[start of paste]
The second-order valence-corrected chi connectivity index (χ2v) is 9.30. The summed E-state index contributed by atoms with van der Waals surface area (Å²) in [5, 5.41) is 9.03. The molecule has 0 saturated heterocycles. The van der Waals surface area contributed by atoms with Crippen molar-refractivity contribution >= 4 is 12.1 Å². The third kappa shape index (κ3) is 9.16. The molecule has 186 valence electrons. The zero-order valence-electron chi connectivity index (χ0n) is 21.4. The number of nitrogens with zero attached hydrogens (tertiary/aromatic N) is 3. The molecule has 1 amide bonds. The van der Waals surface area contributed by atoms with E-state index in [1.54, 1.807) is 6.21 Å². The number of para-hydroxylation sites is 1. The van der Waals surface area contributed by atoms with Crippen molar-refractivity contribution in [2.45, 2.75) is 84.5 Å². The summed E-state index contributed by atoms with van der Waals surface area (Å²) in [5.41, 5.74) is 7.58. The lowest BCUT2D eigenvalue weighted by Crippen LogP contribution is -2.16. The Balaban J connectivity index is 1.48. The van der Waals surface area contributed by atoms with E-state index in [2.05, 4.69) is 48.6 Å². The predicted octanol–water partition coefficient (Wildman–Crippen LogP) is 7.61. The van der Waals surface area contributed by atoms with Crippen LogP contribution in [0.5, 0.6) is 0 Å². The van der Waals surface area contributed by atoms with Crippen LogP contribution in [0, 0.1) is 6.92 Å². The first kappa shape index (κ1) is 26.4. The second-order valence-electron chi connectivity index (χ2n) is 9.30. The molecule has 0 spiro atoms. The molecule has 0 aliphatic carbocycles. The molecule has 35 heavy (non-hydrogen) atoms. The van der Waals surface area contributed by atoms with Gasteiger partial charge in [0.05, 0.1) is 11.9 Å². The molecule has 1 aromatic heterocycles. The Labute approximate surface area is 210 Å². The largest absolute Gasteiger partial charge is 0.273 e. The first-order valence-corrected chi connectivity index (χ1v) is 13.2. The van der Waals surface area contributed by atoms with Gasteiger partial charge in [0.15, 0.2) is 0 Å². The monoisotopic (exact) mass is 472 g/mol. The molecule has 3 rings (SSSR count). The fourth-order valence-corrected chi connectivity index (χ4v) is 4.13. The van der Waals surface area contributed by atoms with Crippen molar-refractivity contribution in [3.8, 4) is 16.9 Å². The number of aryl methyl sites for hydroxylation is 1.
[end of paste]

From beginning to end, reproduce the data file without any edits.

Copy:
The second-order valence-corrected chi connectivity index (χ2v) is 9.30. The summed E-state index contributed by atoms with van der Waals surface area (Å²) in [5, 5.41) is 9.03. The molecule has 0 saturated heterocycles. The van der Waals surface area contributed by atoms with Crippen molar-refractivity contribution >= 4 is 12.1 Å². The third kappa shape index (κ3) is 9.16. The molecule has 186 valence electrons. The zero-order valence-electron chi connectivity index (χ0n) is 21.4. The number of nitrogens with zero attached hydrogens (tertiary/aromatic N) is 3. The molecule has 1 amide bonds. The van der Waals surface area contributed by atoms with E-state index in [1.54, 1.807) is 6.21 Å². The number of para-hydroxylation sites is 1. The van der Waals surface area contributed by atoms with Crippen molar-refractivity contribution in [2.45, 2.75) is 84.5 Å². The summed E-state index contributed by atoms with van der Waals surface area (Å²) in [5.41, 5.74) is 7.58. The lowest BCUT2D eigenvalue weighted by Crippen LogP contribution is -2.16. The Balaban J connectivity index is 1.48. The van der Waals surface area contributed by atoms with E-state index in [2.05, 4.69) is 48.6 Å². The predicted octanol–water partition coefficient (Wildman–Crippen LogP) is 7.61. The van der Waals surface area contributed by atoms with Crippen LogP contribution in [0.5, 0.6) is 0 Å². The van der Waals surface area contributed by atoms with Crippen LogP contribution in [0, 0.1) is 6.92 Å². The first kappa shape index (κ1) is 26.4. The second-order valence-electron chi connectivity index (χ2n) is 9.30. The molecule has 0 spiro atoms. The molecule has 0 aliphatic carbocycles. The molecule has 35 heavy (non-hydrogen) atoms. The van der Waals surface area contributed by atoms with Gasteiger partial charge in [0.05, 0.1) is 11.9 Å². The molecule has 1 aromatic heterocycles. The Labute approximate surface area is 210 Å². The largest absolute Gasteiger partial charge is 0.273 e. The first-order valence-corrected chi connectivity index (χ1v) is 13.2. The van der Waals surface area contributed by atoms with Gasteiger partial charge in [0.15, 0.2) is 0 Å². The monoisotopic (exact) mass is 472 g/mol. The molecule has 3 rings (SSSR count). The fourth-order valence-corrected chi connectivity index (χ4v) is 4.13. The van der Waals surface area contributed by atoms with Crippen molar-refractivity contribution in [3.8, 4) is 16.9 Å². The number of aryl methyl sites for hydroxylation is 1.